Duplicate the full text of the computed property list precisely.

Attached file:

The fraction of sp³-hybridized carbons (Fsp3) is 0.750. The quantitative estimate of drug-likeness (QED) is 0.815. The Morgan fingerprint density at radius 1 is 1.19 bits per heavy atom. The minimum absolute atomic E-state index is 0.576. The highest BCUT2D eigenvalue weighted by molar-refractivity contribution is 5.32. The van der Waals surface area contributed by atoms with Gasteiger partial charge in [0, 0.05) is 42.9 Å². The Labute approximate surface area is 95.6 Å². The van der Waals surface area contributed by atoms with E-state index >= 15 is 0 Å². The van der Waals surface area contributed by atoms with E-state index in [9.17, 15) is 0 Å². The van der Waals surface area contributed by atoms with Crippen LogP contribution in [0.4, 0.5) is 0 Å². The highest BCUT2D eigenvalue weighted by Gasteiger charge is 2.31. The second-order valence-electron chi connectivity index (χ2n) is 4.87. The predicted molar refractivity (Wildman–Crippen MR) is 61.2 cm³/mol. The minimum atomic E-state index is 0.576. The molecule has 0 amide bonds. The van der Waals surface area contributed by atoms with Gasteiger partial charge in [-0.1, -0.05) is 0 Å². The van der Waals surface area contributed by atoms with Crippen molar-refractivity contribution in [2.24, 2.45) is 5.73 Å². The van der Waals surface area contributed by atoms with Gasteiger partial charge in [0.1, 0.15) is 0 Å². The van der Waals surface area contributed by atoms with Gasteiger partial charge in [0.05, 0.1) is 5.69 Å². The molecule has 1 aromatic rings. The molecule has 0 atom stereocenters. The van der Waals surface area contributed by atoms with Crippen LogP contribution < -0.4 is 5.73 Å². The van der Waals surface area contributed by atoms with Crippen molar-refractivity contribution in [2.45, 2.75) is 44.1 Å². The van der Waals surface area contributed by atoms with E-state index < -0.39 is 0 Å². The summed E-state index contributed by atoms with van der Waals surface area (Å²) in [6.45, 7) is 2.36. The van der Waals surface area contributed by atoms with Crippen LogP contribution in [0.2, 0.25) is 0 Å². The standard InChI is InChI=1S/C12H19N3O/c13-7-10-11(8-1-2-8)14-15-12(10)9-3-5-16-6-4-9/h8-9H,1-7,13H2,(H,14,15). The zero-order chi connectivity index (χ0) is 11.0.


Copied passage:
The fraction of sp³-hybridized carbons (Fsp3) is 0.750. The quantitative estimate of drug-likeness (QED) is 0.815. The Morgan fingerprint density at radius 1 is 1.19 bits per heavy atom. The minimum absolute atomic E-state index is 0.576. The highest BCUT2D eigenvalue weighted by molar-refractivity contribution is 5.32. The van der Waals surface area contributed by atoms with Gasteiger partial charge in [0, 0.05) is 42.9 Å². The Labute approximate surface area is 95.6 Å². The van der Waals surface area contributed by atoms with E-state index >= 15 is 0 Å². The van der Waals surface area contributed by atoms with E-state index in [9.17, 15) is 0 Å². The van der Waals surface area contributed by atoms with Crippen LogP contribution in [0.4, 0.5) is 0 Å². The highest BCUT2D eigenvalue weighted by Gasteiger charge is 2.31. The second-order valence-electron chi connectivity index (χ2n) is 4.87. The predicted molar refractivity (Wildman–Crippen MR) is 61.2 cm³/mol. The minimum atomic E-state index is 0.576. The molecule has 0 amide bonds. The van der Waals surface area contributed by atoms with Gasteiger partial charge in [-0.1, -0.05) is 0 Å². The van der Waals surface area contributed by atoms with Crippen molar-refractivity contribution in [2.24, 2.45) is 5.73 Å². The van der Waals surface area contributed by atoms with Gasteiger partial charge in [0.1, 0.15) is 0 Å². The van der Waals surface area contributed by atoms with Gasteiger partial charge in [0.05, 0.1) is 5.69 Å². The molecule has 1 aromatic rings. The molecule has 0 atom stereocenters. The van der Waals surface area contributed by atoms with Crippen LogP contribution < -0.4 is 5.73 Å². The van der Waals surface area contributed by atoms with Crippen molar-refractivity contribution in [2.45, 2.75) is 44.1 Å². The van der Waals surface area contributed by atoms with E-state index < -0.39 is 0 Å². The summed E-state index contributed by atoms with van der Waals surface area (Å²) in [6.45, 7) is 2.36. The van der Waals surface area contributed by atoms with Crippen LogP contribution in [0.2, 0.25) is 0 Å². The standard InChI is InChI=1S/C12H19N3O/c13-7-10-11(8-1-2-8)14-15-12(10)9-3-5-16-6-4-9/h8-9H,1-7,13H2,(H,14,15). The zero-order chi connectivity index (χ0) is 11.0.